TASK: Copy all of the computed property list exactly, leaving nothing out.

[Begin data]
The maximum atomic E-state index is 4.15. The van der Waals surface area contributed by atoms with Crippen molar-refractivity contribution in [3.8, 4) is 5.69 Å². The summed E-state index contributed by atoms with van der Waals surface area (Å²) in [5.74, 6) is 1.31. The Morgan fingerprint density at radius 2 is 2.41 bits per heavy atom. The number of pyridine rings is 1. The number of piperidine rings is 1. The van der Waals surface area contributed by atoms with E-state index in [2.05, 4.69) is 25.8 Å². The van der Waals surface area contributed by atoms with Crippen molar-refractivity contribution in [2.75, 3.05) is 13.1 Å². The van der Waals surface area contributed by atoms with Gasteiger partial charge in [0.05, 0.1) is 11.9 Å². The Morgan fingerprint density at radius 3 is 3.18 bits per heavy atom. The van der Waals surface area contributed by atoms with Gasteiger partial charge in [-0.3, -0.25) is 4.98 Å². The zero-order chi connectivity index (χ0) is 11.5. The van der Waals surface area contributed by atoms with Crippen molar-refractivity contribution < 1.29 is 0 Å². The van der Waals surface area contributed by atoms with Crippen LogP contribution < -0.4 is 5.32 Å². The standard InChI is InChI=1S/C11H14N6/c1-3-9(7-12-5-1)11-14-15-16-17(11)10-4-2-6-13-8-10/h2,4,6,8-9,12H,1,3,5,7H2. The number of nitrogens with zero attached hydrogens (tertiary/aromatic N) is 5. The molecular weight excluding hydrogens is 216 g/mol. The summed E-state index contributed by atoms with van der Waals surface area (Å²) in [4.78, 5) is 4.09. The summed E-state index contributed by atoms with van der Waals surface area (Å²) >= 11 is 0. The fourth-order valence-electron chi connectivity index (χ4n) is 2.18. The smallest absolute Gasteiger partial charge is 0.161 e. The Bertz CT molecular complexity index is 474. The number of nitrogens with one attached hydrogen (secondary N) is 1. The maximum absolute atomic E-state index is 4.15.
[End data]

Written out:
The maximum atomic E-state index is 4.15. The van der Waals surface area contributed by atoms with Crippen molar-refractivity contribution in [3.8, 4) is 5.69 Å². The summed E-state index contributed by atoms with van der Waals surface area (Å²) in [5.74, 6) is 1.31. The Morgan fingerprint density at radius 2 is 2.41 bits per heavy atom. The number of pyridine rings is 1. The number of piperidine rings is 1. The van der Waals surface area contributed by atoms with E-state index in [2.05, 4.69) is 25.8 Å². The van der Waals surface area contributed by atoms with Crippen molar-refractivity contribution in [2.75, 3.05) is 13.1 Å². The van der Waals surface area contributed by atoms with Gasteiger partial charge in [0.05, 0.1) is 11.9 Å². The Morgan fingerprint density at radius 3 is 3.18 bits per heavy atom. The van der Waals surface area contributed by atoms with Gasteiger partial charge in [-0.3, -0.25) is 4.98 Å². The zero-order chi connectivity index (χ0) is 11.5. The van der Waals surface area contributed by atoms with Crippen molar-refractivity contribution < 1.29 is 0 Å². The van der Waals surface area contributed by atoms with Crippen LogP contribution < -0.4 is 5.32 Å². The standard InChI is InChI=1S/C11H14N6/c1-3-9(7-12-5-1)11-14-15-16-17(11)10-4-2-6-13-8-10/h2,4,6,8-9,12H,1,3,5,7H2. The number of nitrogens with zero attached hydrogens (tertiary/aromatic N) is 5. The molecular weight excluding hydrogens is 216 g/mol. The summed E-state index contributed by atoms with van der Waals surface area (Å²) in [4.78, 5) is 4.09. The summed E-state index contributed by atoms with van der Waals surface area (Å²) >= 11 is 0. The fourth-order valence-electron chi connectivity index (χ4n) is 2.18. The smallest absolute Gasteiger partial charge is 0.161 e. The Bertz CT molecular complexity index is 474. The number of nitrogens with one attached hydrogen (secondary N) is 1. The maximum absolute atomic E-state index is 4.15.